The number of organisations who have reported on their gender pay gap has halved since...read more
The Equality and Human Rights Commission is calling for mandatory reporting for larger employers of data on staff recruitment, retention and promotion by ethnicity and disability.
It published research this week showing that most employers fail to collect this data or do so inconsistently. It says that this means they are unable to remove the barriers to the progression and representation of disabled and ethnic minority staff in the workplace.
The research found that whilst 77% of employers say that ensuring workforce diversity is a priority for their organisation:
Just over half of employers say that they face barriers to collecting this data, including that it is too intrusive and onerous. The research also found that employers tend to use binary categories such as White/BAME and Disabled/non-disabled when reporting, which it says disguises vast differences between pay gaps for different ethnic minority groups or for people with different impairments.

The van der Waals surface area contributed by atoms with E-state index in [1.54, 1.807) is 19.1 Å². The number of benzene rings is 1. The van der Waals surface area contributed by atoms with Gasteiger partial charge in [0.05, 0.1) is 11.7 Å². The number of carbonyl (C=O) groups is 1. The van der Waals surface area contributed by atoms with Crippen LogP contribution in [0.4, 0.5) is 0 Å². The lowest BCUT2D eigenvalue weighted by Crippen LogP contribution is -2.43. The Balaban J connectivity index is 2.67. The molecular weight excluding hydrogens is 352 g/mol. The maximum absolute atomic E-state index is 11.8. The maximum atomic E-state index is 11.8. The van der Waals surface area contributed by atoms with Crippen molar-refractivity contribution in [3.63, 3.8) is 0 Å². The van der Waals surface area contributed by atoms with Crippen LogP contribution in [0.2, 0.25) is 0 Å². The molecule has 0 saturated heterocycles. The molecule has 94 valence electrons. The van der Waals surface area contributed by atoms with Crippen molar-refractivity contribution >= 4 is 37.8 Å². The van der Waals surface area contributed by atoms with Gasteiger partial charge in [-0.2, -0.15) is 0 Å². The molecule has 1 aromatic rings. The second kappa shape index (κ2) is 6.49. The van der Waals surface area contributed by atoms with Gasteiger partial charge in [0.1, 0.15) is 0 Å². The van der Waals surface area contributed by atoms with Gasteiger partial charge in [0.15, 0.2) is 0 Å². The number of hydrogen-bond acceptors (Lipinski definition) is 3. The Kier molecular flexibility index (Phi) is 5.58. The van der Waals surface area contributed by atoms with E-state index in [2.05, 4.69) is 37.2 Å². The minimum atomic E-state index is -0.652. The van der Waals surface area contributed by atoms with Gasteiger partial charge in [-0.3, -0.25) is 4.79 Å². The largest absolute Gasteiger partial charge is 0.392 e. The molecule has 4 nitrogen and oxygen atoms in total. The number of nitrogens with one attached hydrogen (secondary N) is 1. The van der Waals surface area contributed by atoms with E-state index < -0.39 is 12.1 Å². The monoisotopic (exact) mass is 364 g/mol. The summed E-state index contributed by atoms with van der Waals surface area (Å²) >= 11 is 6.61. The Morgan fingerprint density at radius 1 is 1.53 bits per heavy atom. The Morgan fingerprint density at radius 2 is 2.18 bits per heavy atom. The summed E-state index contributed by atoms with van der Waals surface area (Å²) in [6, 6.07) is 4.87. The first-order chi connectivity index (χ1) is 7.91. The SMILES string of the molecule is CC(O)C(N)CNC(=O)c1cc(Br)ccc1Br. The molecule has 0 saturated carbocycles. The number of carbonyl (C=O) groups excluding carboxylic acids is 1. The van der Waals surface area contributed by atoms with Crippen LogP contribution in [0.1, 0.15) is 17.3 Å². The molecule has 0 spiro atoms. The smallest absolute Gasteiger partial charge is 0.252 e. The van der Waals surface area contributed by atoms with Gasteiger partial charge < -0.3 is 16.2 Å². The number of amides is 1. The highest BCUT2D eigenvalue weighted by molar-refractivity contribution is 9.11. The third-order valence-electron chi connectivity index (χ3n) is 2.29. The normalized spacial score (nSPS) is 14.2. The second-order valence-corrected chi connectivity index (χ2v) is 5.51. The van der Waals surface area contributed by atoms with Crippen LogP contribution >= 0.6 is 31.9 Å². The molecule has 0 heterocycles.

The EHRC is working with the Office for National Statistics, the Government and others to provide practical guidance on how to sensitively and consistently collect, report on and use employee data on ethnicity and disability.
The EHRC also says that it should be a legal requirement by April 2020 that employers with over 250 employees monitor and report on ethnicity and disability in recruitment, retention and progression and publish a narrative and action plan alongside their data explaining why pay gaps are present and what they will do to close it.
Caroline Waters, Deputy Chair of the Equality and Human Rights Commission, said: “We’ve seen how mandatory reporting has led to employers redoubling efforts to address their gender pay gaps. We need the same level of scrutiny and focused action on opportunities for disabled and ethnic minority staff in the workplace.”